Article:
9) Have something nice to look forward too! I’m not talking a treat as such, more like something you’ll be sitting to watch as a family that evening. Talking about the film etc why doing chores with your child, will help them complete without the dragging boredom.

10) If like little man, your child on the autism spectrum doesn’t do well in supermarkets (despite how much he protest he wants to join you) ensure you have prepared distractions and you are aware of any sensory triggers, avoiding where possible. I get Little man helping me write the list, this helps his handwriting and spelling skills, reading the list while we shop also helps reading skills (so they don’t know they are doing chores and a fair bit of education based work too). Little man is also fantastic at maths which he actually enjoys too. To keep his mind from distractions that may cause sensory overload or some type of social anxiety episode I ask what’s best value for money when deciding if to buy a product (example, buy one get one 1/2 price coke or that of the 50% extra free priced at 10p more) His actually quicker than I am and has on occasions save me some money.

Another thing that Little man loves is the “Self Service Checkout” I guess he feels independent. It’s a great way to distract your child or engage in a little social skills training.

11) Little man loves music and despite sensitive hearing (he can hear a pin drop, or a buzzing freezer sends him barmy) music however doesn’t have the same effect, he loves music, and the louder the better.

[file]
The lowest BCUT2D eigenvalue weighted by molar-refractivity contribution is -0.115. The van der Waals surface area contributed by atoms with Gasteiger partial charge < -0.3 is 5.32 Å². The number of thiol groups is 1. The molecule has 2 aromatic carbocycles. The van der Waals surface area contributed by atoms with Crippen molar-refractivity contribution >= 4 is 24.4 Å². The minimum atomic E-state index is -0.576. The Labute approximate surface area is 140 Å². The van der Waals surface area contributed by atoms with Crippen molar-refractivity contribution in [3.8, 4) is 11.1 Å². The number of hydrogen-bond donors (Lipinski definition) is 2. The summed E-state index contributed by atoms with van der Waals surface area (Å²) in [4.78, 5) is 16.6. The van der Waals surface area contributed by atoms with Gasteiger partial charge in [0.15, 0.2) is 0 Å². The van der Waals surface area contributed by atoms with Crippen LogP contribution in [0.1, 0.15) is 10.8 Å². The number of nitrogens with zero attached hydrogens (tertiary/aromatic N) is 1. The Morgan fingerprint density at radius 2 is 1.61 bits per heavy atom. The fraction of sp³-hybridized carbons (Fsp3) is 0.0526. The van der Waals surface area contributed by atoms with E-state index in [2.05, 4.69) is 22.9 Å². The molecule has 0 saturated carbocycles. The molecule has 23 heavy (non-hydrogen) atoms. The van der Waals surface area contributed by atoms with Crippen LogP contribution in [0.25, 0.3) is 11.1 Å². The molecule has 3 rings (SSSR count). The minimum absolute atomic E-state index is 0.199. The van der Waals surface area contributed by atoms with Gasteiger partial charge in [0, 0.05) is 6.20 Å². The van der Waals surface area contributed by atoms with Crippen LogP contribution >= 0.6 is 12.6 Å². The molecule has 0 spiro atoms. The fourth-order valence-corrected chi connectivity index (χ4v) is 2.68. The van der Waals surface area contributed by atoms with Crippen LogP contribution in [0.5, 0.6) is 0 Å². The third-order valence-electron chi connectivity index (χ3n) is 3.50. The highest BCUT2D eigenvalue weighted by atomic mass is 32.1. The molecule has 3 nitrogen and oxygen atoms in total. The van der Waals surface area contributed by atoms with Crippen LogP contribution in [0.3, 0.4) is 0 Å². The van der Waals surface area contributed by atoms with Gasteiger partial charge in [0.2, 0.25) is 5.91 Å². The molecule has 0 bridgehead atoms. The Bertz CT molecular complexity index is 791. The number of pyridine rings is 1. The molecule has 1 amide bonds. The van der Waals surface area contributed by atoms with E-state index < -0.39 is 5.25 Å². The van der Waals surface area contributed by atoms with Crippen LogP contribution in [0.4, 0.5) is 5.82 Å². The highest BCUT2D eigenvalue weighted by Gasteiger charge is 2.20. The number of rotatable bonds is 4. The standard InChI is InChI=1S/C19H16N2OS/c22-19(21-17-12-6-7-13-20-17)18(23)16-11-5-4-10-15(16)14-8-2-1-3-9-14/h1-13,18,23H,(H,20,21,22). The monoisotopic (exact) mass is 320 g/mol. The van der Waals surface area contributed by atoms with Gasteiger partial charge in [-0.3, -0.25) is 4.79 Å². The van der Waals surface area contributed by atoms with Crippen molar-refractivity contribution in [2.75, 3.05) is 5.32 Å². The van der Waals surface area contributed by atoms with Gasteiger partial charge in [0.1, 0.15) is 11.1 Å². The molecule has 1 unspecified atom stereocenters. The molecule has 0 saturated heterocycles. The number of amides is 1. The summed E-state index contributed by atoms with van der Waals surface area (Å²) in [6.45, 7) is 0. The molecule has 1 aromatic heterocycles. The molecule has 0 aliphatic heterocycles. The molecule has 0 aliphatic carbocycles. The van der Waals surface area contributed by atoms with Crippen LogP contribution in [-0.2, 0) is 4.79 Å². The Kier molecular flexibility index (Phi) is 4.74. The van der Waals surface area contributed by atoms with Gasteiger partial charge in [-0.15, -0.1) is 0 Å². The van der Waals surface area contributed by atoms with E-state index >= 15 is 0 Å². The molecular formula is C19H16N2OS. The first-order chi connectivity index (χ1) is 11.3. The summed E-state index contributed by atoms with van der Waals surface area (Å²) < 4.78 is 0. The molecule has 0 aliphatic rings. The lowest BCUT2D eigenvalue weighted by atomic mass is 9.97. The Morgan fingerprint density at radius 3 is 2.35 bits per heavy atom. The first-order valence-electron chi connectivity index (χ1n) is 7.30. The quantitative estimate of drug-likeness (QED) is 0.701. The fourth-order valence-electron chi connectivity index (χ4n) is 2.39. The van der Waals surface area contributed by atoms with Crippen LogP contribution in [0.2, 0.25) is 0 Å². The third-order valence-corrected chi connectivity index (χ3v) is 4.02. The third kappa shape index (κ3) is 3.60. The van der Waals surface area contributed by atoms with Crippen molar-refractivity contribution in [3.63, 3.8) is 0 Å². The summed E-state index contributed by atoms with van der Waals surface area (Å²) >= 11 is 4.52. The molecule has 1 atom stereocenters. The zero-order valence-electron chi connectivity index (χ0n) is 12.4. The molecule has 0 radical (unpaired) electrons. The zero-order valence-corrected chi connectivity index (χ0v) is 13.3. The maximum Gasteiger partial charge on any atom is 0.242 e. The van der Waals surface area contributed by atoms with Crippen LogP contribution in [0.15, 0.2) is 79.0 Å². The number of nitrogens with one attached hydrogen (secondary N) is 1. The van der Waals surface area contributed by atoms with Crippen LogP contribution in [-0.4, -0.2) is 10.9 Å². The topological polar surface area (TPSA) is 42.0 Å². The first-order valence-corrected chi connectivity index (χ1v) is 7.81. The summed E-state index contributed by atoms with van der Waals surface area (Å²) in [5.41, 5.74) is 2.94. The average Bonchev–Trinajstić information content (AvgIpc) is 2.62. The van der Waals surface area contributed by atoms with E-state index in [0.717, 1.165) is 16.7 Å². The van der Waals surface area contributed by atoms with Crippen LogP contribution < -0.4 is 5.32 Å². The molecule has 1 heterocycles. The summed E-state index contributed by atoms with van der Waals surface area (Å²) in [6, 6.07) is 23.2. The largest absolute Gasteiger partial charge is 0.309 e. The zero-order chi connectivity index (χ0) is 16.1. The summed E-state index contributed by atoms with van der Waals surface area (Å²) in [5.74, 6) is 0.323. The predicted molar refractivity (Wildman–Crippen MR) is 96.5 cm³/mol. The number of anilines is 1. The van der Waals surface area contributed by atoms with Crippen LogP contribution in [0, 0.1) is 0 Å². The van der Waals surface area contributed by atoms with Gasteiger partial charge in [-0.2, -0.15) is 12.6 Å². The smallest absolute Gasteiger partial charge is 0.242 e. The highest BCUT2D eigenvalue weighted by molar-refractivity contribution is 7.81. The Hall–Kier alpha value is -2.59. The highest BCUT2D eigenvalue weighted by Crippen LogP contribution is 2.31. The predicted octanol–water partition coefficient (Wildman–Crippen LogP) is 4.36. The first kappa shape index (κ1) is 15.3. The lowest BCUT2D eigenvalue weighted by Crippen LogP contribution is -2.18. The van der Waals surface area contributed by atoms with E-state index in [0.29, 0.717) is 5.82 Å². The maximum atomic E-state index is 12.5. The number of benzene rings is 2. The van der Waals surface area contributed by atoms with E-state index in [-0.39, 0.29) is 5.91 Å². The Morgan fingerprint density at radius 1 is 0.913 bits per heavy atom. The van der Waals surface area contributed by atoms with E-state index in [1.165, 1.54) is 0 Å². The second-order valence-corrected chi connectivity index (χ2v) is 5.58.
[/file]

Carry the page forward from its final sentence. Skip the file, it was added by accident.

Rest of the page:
If you can tolerate a bit of loud music then its an awesome way to motivate both child and adult into doing the chores and it really does do well to speed things up.

12) Since being in special school little man’s become a dab hand in the kitchen. He cooks or bakes at school every Tuesday and has brought home some delightful dishes. I do think its the Italian in him as the kitchen isn’t my favourite place to be. Because of this I ensure he is appointed jobs that he really enjoys, like helping prepare a meal under supervision. He loves this and it’s simply not a chore in his mind at all.

13) One thing extremely important for the child on the autism spectrum, is that of prise, your child should be praised for the smallest accomplishments as these will eventually lead to those bigger ones, plus you’ll find over time that your child is setting out to please you.

14) Little man love’s some items that many other children have considered strange and undesirable. On little man’s christmas list, I’ve found all sorts such as juicers, smoothie makers, blenders and even a chip pan (don’t ask). His always begging to get his mitts on some type of appliance. This can be used as reinforcements, allowing your child to use the popcorn maker to create a movie snack under your supervision! However, your child will need to clean up and wash any dirty dishes (making sure sharp objects and blades have been removed first).

15) Occasionally, surprise your child with something nice. Do not directly state that it’s a reward for his engagement in chores but prise him for how his displayed good skills and is a good role model for younger siblings and now seems more grown up. This kind of thing makes Little man very proud, he then thinks about other ways of impressing me, not just for treats but the overall confidence boast he receives.